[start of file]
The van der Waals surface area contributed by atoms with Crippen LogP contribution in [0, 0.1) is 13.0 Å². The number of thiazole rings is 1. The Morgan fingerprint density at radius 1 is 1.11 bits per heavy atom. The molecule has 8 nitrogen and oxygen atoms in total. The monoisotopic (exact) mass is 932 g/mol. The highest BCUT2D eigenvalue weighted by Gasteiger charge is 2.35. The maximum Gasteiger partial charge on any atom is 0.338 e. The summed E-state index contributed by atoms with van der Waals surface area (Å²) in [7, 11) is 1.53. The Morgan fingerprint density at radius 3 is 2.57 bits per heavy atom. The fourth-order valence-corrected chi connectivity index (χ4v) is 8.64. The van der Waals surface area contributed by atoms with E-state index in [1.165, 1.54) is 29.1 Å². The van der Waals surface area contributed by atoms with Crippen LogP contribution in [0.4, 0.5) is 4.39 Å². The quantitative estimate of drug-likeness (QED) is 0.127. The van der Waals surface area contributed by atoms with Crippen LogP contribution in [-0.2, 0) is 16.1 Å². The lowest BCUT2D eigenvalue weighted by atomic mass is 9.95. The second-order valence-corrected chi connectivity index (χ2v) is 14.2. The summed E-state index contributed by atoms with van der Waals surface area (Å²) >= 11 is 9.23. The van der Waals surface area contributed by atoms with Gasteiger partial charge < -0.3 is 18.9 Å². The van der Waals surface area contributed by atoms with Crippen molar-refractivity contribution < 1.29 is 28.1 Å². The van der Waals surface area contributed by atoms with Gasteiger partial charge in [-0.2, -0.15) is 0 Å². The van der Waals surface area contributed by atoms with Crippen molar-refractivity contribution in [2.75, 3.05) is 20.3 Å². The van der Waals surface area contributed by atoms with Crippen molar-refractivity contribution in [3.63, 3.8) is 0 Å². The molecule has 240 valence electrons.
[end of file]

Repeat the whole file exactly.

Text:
The van der Waals surface area contributed by atoms with Crippen LogP contribution in [0, 0.1) is 13.0 Å². The number of thiazole rings is 1. The Morgan fingerprint density at radius 1 is 1.11 bits per heavy atom. The molecule has 8 nitrogen and oxygen atoms in total. The monoisotopic (exact) mass is 932 g/mol. The highest BCUT2D eigenvalue weighted by Gasteiger charge is 2.35. The maximum Gasteiger partial charge on any atom is 0.338 e. The summed E-state index contributed by atoms with van der Waals surface area (Å²) in [7, 11) is 1.53. The Morgan fingerprint density at radius 3 is 2.57 bits per heavy atom. The fourth-order valence-corrected chi connectivity index (χ4v) is 8.64. The van der Waals surface area contributed by atoms with E-state index in [1.165, 1.54) is 29.1 Å². The van der Waals surface area contributed by atoms with Crippen LogP contribution in [0.4, 0.5) is 4.39 Å². The quantitative estimate of drug-likeness (QED) is 0.127. The van der Waals surface area contributed by atoms with Crippen LogP contribution in [-0.2, 0) is 16.1 Å². The lowest BCUT2D eigenvalue weighted by atomic mass is 9.95. The second-order valence-corrected chi connectivity index (χ2v) is 14.2. The summed E-state index contributed by atoms with van der Waals surface area (Å²) >= 11 is 9.23. The van der Waals surface area contributed by atoms with Gasteiger partial charge < -0.3 is 18.9 Å². The van der Waals surface area contributed by atoms with Crippen molar-refractivity contribution < 1.29 is 28.1 Å². The van der Waals surface area contributed by atoms with Gasteiger partial charge in [-0.2, -0.15) is 0 Å². The van der Waals surface area contributed by atoms with Crippen molar-refractivity contribution in [2.75, 3.05) is 20.3 Å². The van der Waals surface area contributed by atoms with Crippen molar-refractivity contribution in [3.63, 3.8) is 0 Å². The molecule has 240 valence electrons.